Monthly Archives: June 2015

Empress no more!

I was dethroned. My upgrade to the family room was downgraded when a real “family” showed up. So back to the servant girl’s quarters. Not that much of a difference, except for the bed and the size of the room. It’s just as dark and claustrophobic as the previous one, but it has portraits of Mao above the bed.
Everything has been so easy so far that I expected China to follow suit. It might have been if it wasn’t so unbearably and character-undermining hot. And the rest of the country, unless I had chosen to go to Tibet, doesn’t bode well for a cooling down.
It must be the first time in my life that I complain about the heat, but it makes me feel like staying in my room all day, naked under the air-conditioning. But that’s not an option.
So I went to the Forbidden City yesterday. I felt I had to, even though I’d already visited it 20 years ago. I had been underwhelmed then and so was I this time, no that it’s not one of the world’s spectacular sites, but like the Taj Mahal, you’d have to have it to yourself. And it was as thronged and as foreboding as it probably ever was. Huge courtyards to hold thousands of soldiers and their mounts, but this time the soldiers were us: a few foreigners and every Chinese on a summer holiday and out to visit their capital. No shade anywhere and I was juggling an audio-guide, a guide-book, a fan, a bottle of water and that darn little telephone that’s supposed to take pictures. I feel like an elephant, as if each one of my steps is hoisting a few tons. Everybody pushes and shoves, steps on your toes and threatens to poke your eye out with their parasol.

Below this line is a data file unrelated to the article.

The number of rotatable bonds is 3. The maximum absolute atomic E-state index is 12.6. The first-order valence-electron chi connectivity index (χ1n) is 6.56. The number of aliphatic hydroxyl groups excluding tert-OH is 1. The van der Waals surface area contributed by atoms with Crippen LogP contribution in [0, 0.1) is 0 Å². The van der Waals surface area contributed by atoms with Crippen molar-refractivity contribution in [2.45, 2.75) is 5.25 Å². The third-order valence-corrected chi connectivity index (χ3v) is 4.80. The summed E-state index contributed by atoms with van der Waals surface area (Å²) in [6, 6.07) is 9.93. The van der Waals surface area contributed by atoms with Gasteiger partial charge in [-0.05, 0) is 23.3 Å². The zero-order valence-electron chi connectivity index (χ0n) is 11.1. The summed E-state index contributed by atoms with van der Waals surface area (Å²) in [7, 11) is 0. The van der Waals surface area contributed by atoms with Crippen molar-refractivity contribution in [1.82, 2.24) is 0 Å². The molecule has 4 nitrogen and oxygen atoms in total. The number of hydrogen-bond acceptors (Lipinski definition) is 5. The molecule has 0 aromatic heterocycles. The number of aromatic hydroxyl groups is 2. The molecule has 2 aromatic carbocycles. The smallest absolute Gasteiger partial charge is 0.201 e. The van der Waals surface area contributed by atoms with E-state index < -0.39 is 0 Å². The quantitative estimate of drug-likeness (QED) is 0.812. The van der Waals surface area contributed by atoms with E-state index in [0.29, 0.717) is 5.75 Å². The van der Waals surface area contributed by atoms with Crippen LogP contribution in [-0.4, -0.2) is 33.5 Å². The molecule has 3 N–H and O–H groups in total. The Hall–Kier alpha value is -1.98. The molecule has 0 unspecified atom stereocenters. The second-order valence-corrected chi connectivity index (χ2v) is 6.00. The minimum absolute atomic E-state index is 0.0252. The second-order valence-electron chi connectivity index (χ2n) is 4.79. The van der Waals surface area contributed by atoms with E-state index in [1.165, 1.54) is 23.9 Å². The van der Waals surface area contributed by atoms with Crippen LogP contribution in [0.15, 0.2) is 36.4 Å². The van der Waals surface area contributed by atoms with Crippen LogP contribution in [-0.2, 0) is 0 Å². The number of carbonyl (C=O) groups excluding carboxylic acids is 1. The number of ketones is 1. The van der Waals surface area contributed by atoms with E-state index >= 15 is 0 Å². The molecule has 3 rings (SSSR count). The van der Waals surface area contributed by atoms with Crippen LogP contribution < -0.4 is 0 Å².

From the other side of the moat

From the other side of the moats

Mind your eyes!

Mind your eyes!

Nobody apologizes, but they do it with such innocence. I suppose that when you’re accustomed to live cheek by jowl, apologies become overly repetitive and therefore redundant. Next time, I’ll wear my steel-toed boots.
Two women said “Hello!”. Lots of people say hello to ” white ghosts”. You’re expected to say “Hello” too and it usually stops there. But those were kindergarten teachers from Northern China and they did speak English. “Are you Chinese? ” asks one of them. Chinese? Me? “Do I look Chinese?” “Yes, you look a little bit Chinese.”. That was news to me, I can’t find anything remotely Chinese about the way I look. Maybe did they mean to pay me a compliment. That left me totally confused.
I walked back to my hotel, not that I needed the exercise. It was nice to return to the quiet of the hutong where, next to a closed “sex shope” a child, presumably, practiced his piano scales in minor.Sex Shoping

I think it means

I think it means “Keep off the grass” in Chinese…

And another interesting translation...

And another interesting translation…